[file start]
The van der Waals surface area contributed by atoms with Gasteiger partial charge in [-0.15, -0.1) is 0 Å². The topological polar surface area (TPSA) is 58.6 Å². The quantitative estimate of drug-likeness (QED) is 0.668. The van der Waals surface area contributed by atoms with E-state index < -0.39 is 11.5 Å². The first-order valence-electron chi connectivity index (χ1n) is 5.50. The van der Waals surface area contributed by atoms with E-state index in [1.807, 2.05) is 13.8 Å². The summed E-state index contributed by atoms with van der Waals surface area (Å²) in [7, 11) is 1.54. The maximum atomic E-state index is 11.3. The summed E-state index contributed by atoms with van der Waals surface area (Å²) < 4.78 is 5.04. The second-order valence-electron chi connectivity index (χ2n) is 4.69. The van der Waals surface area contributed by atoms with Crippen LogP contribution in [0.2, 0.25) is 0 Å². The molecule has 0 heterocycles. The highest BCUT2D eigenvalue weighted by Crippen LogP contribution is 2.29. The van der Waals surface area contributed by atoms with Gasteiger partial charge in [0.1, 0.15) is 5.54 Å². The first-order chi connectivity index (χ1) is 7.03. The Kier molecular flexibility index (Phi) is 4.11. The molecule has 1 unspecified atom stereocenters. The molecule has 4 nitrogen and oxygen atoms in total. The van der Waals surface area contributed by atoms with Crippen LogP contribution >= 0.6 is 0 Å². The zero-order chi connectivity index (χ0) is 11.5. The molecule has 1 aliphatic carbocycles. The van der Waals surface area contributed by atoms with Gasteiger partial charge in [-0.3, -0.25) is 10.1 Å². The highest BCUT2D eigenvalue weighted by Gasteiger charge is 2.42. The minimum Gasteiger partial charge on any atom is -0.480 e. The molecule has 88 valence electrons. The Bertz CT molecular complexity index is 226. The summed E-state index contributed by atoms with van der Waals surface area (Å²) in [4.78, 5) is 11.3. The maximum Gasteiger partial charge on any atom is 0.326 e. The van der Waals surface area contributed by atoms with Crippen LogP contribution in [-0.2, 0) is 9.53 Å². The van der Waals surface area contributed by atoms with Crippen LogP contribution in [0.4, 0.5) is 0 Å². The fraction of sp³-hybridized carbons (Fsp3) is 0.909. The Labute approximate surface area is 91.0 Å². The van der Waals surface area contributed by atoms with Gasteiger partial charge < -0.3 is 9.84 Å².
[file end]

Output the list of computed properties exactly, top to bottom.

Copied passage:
The van der Waals surface area contributed by atoms with Gasteiger partial charge in [-0.15, -0.1) is 0 Å². The topological polar surface area (TPSA) is 58.6 Å². The quantitative estimate of drug-likeness (QED) is 0.668. The van der Waals surface area contributed by atoms with E-state index < -0.39 is 11.5 Å². The first-order valence-electron chi connectivity index (χ1n) is 5.50. The van der Waals surface area contributed by atoms with E-state index in [1.807, 2.05) is 13.8 Å². The summed E-state index contributed by atoms with van der Waals surface area (Å²) in [7, 11) is 1.54. The maximum atomic E-state index is 11.3. The summed E-state index contributed by atoms with van der Waals surface area (Å²) < 4.78 is 5.04. The second-order valence-electron chi connectivity index (χ2n) is 4.69. The van der Waals surface area contributed by atoms with Crippen LogP contribution in [0.2, 0.25) is 0 Å². The molecule has 0 heterocycles. The highest BCUT2D eigenvalue weighted by Crippen LogP contribution is 2.29. The van der Waals surface area contributed by atoms with Gasteiger partial charge in [0.1, 0.15) is 5.54 Å². The first-order chi connectivity index (χ1) is 7.03. The Kier molecular flexibility index (Phi) is 4.11. The molecule has 1 unspecified atom stereocenters. The molecule has 4 nitrogen and oxygen atoms in total. The van der Waals surface area contributed by atoms with Crippen LogP contribution >= 0.6 is 0 Å². The zero-order chi connectivity index (χ0) is 11.5. The molecule has 1 aliphatic carbocycles. The van der Waals surface area contributed by atoms with Gasteiger partial charge in [-0.3, -0.25) is 10.1 Å². The highest BCUT2D eigenvalue weighted by Gasteiger charge is 2.42. The minimum Gasteiger partial charge on any atom is -0.480 e. The molecule has 88 valence electrons. The Bertz CT molecular complexity index is 226. The summed E-state index contributed by atoms with van der Waals surface area (Å²) in [4.78, 5) is 11.3. The maximum Gasteiger partial charge on any atom is 0.326 e. The van der Waals surface area contributed by atoms with Crippen LogP contribution in [-0.2, 0) is 9.53 Å². The van der Waals surface area contributed by atoms with Crippen LogP contribution in [0.4, 0.5) is 0 Å². The fraction of sp³-hybridized carbons (Fsp3) is 0.909. The Labute approximate surface area is 91.0 Å². The van der Waals surface area contributed by atoms with Gasteiger partial charge < -0.3 is 9.84 Å².